this amount to simply replace the couplings \(\gamma\) from sites at \(i_b\) to site at \(i_b + 1\) by the time dependent couplings \(\gamma(t)\):

respectively the hermitian conjugate for the couplings from site \(i_b + 1\) to sites \(i_b\).

The Hamiltonian becomes

In this example we choose a Gaussian function

where \(v_p\) is some strenght and \(\tau\) accounts for the width of the pulse. Note the convention that the time-dependent perturbation has to start after time \(t=0\) and we have introduced a shift \(t_0\) in order to switch it on adiabatically. One finds

In the Python code we define directly the function \(\phi(t)\) and replace the coupling $gamma$ from sites 0 to 1 by the time dependent coupling $gamma(t)$ defined above. Note that the hermitian conjugate coupling from sites 1 to sites 0 is added by Kwant automatically.

```
import kwant
import cmath
from scipy.special import erf
def make_system(a=1, gamma=1.0, W=10, L=30):
lat = kwant.lattice.square(a=a, norbs=1)
syst = kwant.Builder()
def phi(time):
t0 = 100
A = 0.00157
tau = 24
return A * (1 + erf((time - t0) / tau))
# time dependent coupling with gaussian pulse
def gamma_t(site1, site2, time):
return - gamma * cmath.exp(- 1j * phi(time))
#### Define the scattering region. ####
syst[(lat(x, y) for x in range(L) for y in range(W))] = 4 * gamma
syst[lat.neighbors()] = -gamma
# time dependent lead-sys couplings from sites (x=0, y) to (x=1, y)
time_dependent_hoppings = [(lat(1, y), lat(0, y)) for y in range(W)]
syst[time_dependent_hoppings] = gamma_t
#### Define and attach the leads. ####
# Construct the left lead.
lead = kwant.Builder(kwant.TranslationalSymmetry((-a, 0)))
lead[(lat(0, j) for j in range(W))] = 4 * gamma
lead[lat.neighbors()] = -gamma
# Attach the left lead and its reversed copy.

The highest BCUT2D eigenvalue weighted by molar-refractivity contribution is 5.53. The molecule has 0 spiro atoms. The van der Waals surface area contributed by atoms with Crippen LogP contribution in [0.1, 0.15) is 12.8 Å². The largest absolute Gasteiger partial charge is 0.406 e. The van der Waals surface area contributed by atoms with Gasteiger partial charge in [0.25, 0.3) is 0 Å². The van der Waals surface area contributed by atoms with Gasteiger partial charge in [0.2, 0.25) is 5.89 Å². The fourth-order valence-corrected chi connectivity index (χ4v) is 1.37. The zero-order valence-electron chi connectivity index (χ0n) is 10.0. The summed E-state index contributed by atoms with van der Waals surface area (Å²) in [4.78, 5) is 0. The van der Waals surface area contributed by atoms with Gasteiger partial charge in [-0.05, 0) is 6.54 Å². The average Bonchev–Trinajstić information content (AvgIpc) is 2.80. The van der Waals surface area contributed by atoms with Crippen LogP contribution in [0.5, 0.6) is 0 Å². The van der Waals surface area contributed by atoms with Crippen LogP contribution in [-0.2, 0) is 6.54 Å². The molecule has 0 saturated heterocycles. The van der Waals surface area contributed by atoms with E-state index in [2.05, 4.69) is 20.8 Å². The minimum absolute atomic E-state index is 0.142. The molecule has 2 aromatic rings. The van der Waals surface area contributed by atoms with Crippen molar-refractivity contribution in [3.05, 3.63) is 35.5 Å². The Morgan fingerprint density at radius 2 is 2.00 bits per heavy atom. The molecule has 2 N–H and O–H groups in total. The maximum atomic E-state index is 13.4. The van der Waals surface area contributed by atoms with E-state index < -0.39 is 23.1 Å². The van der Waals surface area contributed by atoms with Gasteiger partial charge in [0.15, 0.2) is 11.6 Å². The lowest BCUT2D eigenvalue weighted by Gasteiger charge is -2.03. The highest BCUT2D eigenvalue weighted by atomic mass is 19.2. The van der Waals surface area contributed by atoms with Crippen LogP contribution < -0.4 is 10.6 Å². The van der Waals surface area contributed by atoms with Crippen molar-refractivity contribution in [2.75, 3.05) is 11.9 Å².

syst.attach_lead(lead)
syst.attach_lead(lead.reversed())
return syst, time_dependent_hoppings
syst, time_dependent_hoppings = make_system()
kwant.plot(syst, site_color='k', lead_color='grey',
hop_lw=lambda a, b: 0.3 if (a, b) in time_dependent_hoppings else 0.1,
hop_color=lambda a, b: 'red' if (a, b) in time_dependent_hoppings else 'k');
```

The special case of a time dependent coupling between the sites at the system-lead interface shown above can be written in more compact form. We first defines a system as before, but without the time dependent part.

```
import kwant
def make_system(a=1, gamma=1.0, W=10, L=30):
lat = kwant.lattice.square(a=a, norbs=1)
syst = kwant.Builder()
#### Define the scattering region. ####
syst[(lat(x, y) for x in range(L) for y in range(W))] = 4 * gamma
syst[lat.neighbors()] = -gamma
#### Define and attach the leads. ####
# Construct the left lead.
lead = kwant.Builder(kwant.TranslationalSymmetry((-a, 0)))
lead[(lat(0, j) for j in range(W))] = 4 * gamma
lead[lat.neighbors()] = -gamma
# Attach the left lead and its reversed copy.
syst.attach_lead(lead)
syst.attach_lead(lead.reversed())
return syst
```

The time dependent couplings are added by

```
import tkwant
from scipy.special import erf
def phi(time):
t0 = 100
A = 0.00157
tau = 24
return A * (1 + erf((time - t0) / tau))
syst = make_system()
added_sites = tkwant.leads.add_voltage(syst, 0, phi)
```

In fact, the routine adds new sites at the system-lead interface and
modifies `syst`

. Note that `syst`

must not be finalized. We can also
skip `added_sites`

and call `tkwant.leads.add_voltage`

without
return argument, if we are not interested in the added sites. The second
function argument of `tkwant.leads.add_voltage`

corresponds to the
lead number, here `0`

, where the pulse is injected. We can show the
new sites with time-dependent couplings (in red) if we plot the system.

```
interface_hoppings = [(a, b)
for b in added_sites
for a in syst.neighbors(b) if a not in added_sites]
kwant.plot(syst, site_color='k', lead_color='grey',
hop_lw=lambda a, b: 0.3 if (a, b) in interface_hoppings else 0.1,
hop_color=lambda a, b: 'red' if (a, b) in interface_hoppings else 'k');
```

Note that in fact the system is not exactly the same as before due to
the additional sites (at x position -1), that were added. We could have constructed the
system with `syst = make_system(L=29)`

to recover exactly the same
length as in the example before.

See also

An example script where a voltage pulses is injected through a lead is
`fabry_perot.py`

.